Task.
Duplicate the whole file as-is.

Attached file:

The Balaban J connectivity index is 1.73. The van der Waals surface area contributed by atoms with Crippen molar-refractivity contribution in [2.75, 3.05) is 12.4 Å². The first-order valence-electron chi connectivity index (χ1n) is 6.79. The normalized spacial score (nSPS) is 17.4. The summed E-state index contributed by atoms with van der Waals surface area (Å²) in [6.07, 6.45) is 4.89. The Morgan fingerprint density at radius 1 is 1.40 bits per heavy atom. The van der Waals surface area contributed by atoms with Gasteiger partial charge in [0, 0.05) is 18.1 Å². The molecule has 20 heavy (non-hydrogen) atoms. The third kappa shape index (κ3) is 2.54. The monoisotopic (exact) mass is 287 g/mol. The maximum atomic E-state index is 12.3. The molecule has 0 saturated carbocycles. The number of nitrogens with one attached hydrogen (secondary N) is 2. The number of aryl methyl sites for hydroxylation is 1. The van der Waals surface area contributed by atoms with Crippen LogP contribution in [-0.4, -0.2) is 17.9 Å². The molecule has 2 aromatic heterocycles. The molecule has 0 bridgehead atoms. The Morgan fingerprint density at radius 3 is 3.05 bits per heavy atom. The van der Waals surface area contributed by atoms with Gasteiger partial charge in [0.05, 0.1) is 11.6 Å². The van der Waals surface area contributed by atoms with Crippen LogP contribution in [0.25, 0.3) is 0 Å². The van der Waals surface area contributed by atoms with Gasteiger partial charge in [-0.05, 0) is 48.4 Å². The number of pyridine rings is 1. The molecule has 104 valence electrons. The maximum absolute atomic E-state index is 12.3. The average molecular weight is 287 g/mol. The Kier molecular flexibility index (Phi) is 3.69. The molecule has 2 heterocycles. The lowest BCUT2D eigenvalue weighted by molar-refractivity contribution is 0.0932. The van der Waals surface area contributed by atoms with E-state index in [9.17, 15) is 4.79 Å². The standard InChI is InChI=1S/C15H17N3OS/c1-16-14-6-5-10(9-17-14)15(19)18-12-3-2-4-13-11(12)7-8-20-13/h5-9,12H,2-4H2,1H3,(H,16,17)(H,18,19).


The Balaban J connectivity index is 1.73. The van der Waals surface area contributed by atoms with Crippen molar-refractivity contribution in [2.75, 3.05) is 12.4 Å². The first-order valence-electron chi connectivity index (χ1n) is 6.79. The normalized spacial score (nSPS) is 17.4. The summed E-state index contributed by atoms with van der Waals surface area (Å²) in [6.07, 6.45) is 4.89. The Morgan fingerprint density at radius 1 is 1.40 bits per heavy atom. The van der Waals surface area contributed by atoms with Gasteiger partial charge in [0, 0.05) is 18.1 Å². The molecule has 20 heavy (non-hydrogen) atoms. The third kappa shape index (κ3) is 2.54. The monoisotopic (exact) mass is 287 g/mol. The maximum atomic E-state index is 12.3. The molecule has 0 saturated carbocycles. The number of nitrogens with one attached hydrogen (secondary N) is 2. The number of aryl methyl sites for hydroxylation is 1. The van der Waals surface area contributed by atoms with Crippen LogP contribution in [-0.4, -0.2) is 17.9 Å². The molecule has 2 aromatic heterocycles. The molecule has 0 bridgehead atoms. The Morgan fingerprint density at radius 3 is 3.05 bits per heavy atom. The van der Waals surface area contributed by atoms with Gasteiger partial charge in [0.05, 0.1) is 11.6 Å². The van der Waals surface area contributed by atoms with Crippen LogP contribution in [0.25, 0.3) is 0 Å². The van der Waals surface area contributed by atoms with Gasteiger partial charge in [-0.05, 0) is 48.4 Å². The number of pyridine rings is 1. The molecule has 104 valence electrons. The maximum absolute atomic E-state index is 12.3. The average molecular weight is 287 g/mol. The Kier molecular flexibility index (Phi) is 3.69. The molecule has 2 heterocycles. The lowest BCUT2D eigenvalue weighted by molar-refractivity contribution is 0.0932. The van der Waals surface area contributed by atoms with E-state index in [9.17, 15) is 4.79 Å². The standard InChI is InChI=1S/C15H17N3OS/c1-16-14-6-5-10(9-17-14)15(19)18-12-3-2-4-13-11(12)7-8-20-13/h5-9,12H,2-4H2,1H3,(H,16,17)(H,18,19).